“We’re only nickel-and-diming with these fly-by-night programs,” she said. “The people in my district don’t favor spending $100,000 a unit on tiny homes. They do want to find places for the homeless. The jail would be a very good place to explore for helping the homeless.”
Roach insists that 700 beds are available. Pastor says the real number is far lower. He adds that unused capacity at the jail should be reserved for inmates and criminal offenders as the county grows and needs emerge.
“Contrary to what your mailing may suggest, there are no vacant beds in the old jail,” he wrote in his note to her. “On the 4th floor of the new jail, there are two units which are fully outfitted and ready to use for jail housing. The total beds in these units is 168. These are the only units available for housing inmates in emergent situations, such as construction projects, unit equipment failure(s), emergency booking needs, etc.”
Roach, known for complaining that county leaders exclude her from preparatory conversations about policy ideas, said she spoke to Pastor and Corrections Chief Patti Jackson-Kidder about her proposal long before she sent the mail piece. The 700-bed number came from those conversations, she said.
The Sheriff’s Department has a different view.
“Pam is mistaken,” Troyer said. “I’ve talked with both Patti and Paul, and they have no memory of that conversation.”
Roach also didn’t discuss her idea with Robert Thoms and Keith Blocker, two Tacoma City Council members whose districts surround the jail. Since the site is within the city, Tacoma police would have jurisdiction over matters requiring a law enforcement response.
Thoms, calling Roach’s suggestion “a pretty provocative idea,” said she didn’t discuss it with him, though he added he was willing to explore all avenues to address the homelessness crisis.
Blocker was more blunt.
“I have not had any discussions with Pam Roach ever,” Blocker said. “I’ve not heard of that idea, from her or anybody else from the County Council. I’m not an advocate for putting people experiencing homelessness inside of our jails. I think we could be far more creative in terms of addressing the homeless epidemic. I would be happy to work with the County Council to figure out other strategies.”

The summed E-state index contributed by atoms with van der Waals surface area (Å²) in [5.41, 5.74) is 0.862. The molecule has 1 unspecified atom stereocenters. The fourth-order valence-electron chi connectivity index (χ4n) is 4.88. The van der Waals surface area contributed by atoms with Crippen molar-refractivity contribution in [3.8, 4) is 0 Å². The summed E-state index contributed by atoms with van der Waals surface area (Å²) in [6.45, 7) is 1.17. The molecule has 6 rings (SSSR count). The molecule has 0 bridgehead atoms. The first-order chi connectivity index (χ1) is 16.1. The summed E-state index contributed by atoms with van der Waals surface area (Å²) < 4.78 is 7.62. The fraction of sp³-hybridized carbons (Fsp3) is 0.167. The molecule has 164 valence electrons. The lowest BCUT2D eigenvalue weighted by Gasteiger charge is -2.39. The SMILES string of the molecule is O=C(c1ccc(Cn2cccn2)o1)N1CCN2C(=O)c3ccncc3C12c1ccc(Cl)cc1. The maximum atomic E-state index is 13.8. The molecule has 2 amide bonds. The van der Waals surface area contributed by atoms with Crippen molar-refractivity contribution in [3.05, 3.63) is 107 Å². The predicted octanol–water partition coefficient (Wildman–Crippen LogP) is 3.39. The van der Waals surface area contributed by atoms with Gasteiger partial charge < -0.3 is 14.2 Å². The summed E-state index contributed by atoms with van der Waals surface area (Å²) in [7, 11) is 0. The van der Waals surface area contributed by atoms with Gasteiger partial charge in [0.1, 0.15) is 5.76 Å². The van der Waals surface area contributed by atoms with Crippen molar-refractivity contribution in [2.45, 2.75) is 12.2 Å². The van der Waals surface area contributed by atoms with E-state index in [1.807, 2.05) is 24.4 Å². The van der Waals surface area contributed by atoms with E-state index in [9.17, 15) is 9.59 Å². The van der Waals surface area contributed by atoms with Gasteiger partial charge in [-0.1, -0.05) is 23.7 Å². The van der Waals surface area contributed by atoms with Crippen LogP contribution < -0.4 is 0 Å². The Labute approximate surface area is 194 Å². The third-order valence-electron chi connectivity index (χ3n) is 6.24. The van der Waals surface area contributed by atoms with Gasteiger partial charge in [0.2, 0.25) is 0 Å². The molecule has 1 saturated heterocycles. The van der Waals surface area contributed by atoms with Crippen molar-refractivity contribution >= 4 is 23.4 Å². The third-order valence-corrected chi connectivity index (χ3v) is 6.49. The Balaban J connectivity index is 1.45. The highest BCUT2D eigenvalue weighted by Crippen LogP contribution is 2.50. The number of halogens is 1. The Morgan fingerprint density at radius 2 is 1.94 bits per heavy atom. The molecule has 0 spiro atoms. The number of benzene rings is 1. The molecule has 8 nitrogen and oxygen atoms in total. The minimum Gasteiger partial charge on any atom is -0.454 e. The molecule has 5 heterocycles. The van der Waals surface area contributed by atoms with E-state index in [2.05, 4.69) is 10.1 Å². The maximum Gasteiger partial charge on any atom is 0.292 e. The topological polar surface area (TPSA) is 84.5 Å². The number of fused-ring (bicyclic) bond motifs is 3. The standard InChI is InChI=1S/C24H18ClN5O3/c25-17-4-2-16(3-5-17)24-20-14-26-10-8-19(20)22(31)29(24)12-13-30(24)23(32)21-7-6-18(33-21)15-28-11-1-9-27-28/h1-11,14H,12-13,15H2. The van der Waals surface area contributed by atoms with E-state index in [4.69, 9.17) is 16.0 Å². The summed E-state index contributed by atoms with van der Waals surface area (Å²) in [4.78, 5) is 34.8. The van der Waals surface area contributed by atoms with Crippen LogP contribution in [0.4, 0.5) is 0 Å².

Roach guessed it would cost $200,000 to create a separate entry at the new jail for homeless services. Troyer and Pastor said it would likely cost more, though they did not offer estimates. They added that it wouldn’t be as simple as knocking down a wall and building a new door.
“You’ve got all the costs to retrofit,” Troyer said. “You’ve got exits, entrances, elevators. You’d be mixing populations.”
Pastor’s note to Roach added that the history of the jail includes a long-running federal lawsuit that imposed various restrictions and penalties due to overcrowding. He contended that adding a new layer of homeless services in the same location would create new risks.
“The suggested use would jeopardize the overall operational management of the jail by violating the safety perimeter,” he wrote. “It could create other risks related to disease transmission, evacuation issues, and the difficulty and cost of controlling mentally ill and addicted persons in a crowded, confined, dormitory-type space. … I appreciate that you seek to find solutions. But use of the jail would likely create more problems than it would solve.”
Roach, undeterred, pointed out that King County leaders decided last year to open a shuttered wing of their downtown jail to people experiencing homelessness.
“None of this has been studied,” she said. “It is an idea. This is being done in other places. Where there’s a will, there’s a way, and so you find that way.”